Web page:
Rocky Anderson wouldn’t become mayor until after Joseph was fired, but Joseph still called for his impeachment. One of Joseph’s own attorneys would end up suspended from practicing law for filing frivolous lawsuits, one of which was Joseph’s.

“I spent about an hour and a half listening to his story and I didn’t believe it,” says Dave Lord about his first phone call with Joseph. A former SLCPD officer and instructor to Utah’s police officers on accident scene investigation, Lord would become one of Joseph’s defense experts after becoming a believer.

Lord marvels at Joseph’s ability to keep up the fight. “In addition to tearing the fabric of his financial life apart, what it’s done to his family and marriage is hard to imagine. It’s a bloody miracle his wife is still with him,” he says. “What has kept him going is he knows he is right. He knows he has been set up, and he’s not going to roll over and spread ’em.”

Lord says no “honest observer” could look at the aftermath of Joseph’s shooting and determine—as did investigating SLCPD officers—that Joseph had shot from a standing position at an unarmed civilian who was driving away. Lord’s early reconstruction showed what some prosecutors would later come to believe—that Joseph shot at a car that was backing over him in order to save his own life.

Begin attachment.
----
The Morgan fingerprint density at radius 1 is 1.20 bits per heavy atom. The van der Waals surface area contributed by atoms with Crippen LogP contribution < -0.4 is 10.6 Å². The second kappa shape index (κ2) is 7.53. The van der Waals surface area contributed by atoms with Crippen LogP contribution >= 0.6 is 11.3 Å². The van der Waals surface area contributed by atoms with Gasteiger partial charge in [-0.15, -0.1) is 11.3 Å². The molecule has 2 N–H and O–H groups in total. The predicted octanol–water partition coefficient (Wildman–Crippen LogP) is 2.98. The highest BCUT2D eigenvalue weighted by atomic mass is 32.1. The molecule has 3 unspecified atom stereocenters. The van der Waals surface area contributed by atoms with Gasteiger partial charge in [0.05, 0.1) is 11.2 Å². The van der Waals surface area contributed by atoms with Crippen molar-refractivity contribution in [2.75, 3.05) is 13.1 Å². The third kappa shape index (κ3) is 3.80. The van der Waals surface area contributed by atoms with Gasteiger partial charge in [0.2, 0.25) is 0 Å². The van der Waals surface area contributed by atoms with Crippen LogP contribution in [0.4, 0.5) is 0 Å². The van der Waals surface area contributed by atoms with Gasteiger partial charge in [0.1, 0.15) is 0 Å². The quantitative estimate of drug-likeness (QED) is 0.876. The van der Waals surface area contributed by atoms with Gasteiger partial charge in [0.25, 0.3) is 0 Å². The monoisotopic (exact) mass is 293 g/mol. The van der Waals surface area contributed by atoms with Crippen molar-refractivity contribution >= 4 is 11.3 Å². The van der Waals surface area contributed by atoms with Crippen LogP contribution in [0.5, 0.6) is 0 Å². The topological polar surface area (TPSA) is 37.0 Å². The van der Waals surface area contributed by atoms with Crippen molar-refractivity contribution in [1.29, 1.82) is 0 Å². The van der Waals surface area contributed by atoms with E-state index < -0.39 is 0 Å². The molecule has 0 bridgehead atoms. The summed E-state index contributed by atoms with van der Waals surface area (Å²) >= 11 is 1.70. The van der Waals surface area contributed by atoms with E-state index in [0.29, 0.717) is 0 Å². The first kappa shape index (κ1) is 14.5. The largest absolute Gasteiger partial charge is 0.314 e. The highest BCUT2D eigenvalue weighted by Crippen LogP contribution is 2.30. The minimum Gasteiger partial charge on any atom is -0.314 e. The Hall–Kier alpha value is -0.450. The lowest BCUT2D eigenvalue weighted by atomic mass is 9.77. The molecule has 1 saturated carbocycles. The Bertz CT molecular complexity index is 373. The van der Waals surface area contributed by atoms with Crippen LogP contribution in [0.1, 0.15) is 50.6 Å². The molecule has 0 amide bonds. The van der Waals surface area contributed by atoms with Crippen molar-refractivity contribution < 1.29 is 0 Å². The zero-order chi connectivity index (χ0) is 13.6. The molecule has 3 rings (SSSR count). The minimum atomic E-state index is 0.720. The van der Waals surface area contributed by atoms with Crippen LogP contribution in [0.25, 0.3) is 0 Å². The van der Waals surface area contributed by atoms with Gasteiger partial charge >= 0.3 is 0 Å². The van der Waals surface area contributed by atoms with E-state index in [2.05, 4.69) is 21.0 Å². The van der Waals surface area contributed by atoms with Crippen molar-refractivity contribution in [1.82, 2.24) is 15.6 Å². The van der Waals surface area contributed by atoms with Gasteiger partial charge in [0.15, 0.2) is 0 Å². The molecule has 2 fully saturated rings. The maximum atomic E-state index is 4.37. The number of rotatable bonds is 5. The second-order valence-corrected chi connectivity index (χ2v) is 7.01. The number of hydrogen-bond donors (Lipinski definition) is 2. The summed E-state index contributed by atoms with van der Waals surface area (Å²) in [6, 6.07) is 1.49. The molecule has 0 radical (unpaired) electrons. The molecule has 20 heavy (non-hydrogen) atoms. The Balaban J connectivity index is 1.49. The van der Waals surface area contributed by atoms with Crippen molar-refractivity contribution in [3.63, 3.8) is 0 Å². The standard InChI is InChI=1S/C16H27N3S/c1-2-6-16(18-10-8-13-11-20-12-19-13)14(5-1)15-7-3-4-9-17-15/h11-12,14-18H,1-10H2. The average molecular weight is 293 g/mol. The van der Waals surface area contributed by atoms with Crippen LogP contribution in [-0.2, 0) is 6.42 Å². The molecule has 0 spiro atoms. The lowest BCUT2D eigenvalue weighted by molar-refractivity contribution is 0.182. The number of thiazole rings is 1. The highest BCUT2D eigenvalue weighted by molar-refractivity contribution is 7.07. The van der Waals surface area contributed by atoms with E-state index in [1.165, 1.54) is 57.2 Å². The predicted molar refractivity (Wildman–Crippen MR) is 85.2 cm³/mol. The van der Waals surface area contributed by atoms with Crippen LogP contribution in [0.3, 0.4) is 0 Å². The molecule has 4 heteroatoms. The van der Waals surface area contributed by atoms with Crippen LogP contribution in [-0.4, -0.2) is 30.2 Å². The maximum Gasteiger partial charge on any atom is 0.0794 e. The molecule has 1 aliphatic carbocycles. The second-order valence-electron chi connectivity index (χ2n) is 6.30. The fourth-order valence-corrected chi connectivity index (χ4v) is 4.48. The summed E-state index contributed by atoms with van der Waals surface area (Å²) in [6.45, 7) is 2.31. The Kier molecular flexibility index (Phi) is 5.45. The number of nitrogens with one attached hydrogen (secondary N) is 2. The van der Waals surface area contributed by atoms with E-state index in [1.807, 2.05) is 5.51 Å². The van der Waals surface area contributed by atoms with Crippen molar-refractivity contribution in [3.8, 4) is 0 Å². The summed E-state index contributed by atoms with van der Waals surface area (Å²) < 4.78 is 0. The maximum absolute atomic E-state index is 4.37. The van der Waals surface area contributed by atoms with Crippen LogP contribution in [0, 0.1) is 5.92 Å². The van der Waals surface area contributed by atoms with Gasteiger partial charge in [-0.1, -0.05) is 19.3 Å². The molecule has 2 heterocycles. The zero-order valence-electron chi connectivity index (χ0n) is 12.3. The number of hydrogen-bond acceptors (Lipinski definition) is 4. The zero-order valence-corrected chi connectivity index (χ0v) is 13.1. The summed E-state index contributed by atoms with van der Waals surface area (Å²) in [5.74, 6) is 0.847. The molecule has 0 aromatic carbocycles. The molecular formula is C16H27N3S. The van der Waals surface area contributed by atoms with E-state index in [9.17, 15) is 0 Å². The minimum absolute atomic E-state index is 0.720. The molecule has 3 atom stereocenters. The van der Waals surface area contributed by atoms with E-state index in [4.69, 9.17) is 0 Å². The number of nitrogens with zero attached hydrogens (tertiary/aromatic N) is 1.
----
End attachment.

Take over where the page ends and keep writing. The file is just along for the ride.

“It was an assassination,” Lord says. “They manufactured evidence, lied, they ruled him a crazy person. It was to make an example of a Salt Lake City cop.”

After the criminal charge against him was dismissed, Joseph pleaded the case to keep his job before the Salt Lake City Civil Service Commission. Commissioners were presented with an analysis of the shooting from the county district attorney’s office.

Richard Shepherd, then-director of the DA’s criminal division, wrote the DA “could not convict on the evidence,” but added, “I am still concerned.”

In his evaluation of the event, Shepherd wrote on Jan. 18, 2000, that neither driving under the influence or speeding justify shooting a suspect: “[Joseph’s] deadly force must be justified in the context of the officer’s belief that the backing of the car was an assault which could cause death or serious bodily injury to him. There was no injury to the officer and most, if not all of the shots were fired as the vehicle was leaving. … I don’t think that our decision not to seek criminal liability necessarily means that the use of deadly force was reasonable or justified.”

The city Civil Service Commission upheld Joseph’s firing. That hearing would turn out to be Joseph’s last chance to argue the case. No court would take an appeal, saying Joseph had his chance. It would take Joseph one year after the civil service hearing to find evidence he thinks would have saved his job, if he’d had it at the time—evidence that had been in the city’s files all along.

In 2001, while examining his file at Utah Peace Officer Standards and Training (POST), the body that licenses police officers, Joseph noticed out of the corner of his eye two documents that had been set aside from the file. He made a mental note of the page numbers, and later subpoenaed the documents for court.

One was an analysis of the shot-up Ford performed by the Utah crime lab just days after the shooting. By training lasers through the bullet holes, crime lab technicians traced the position of the shooter to near the ground just feet from the car. The second document was an internal memo written by the district attorney assigned to prosecute Joseph.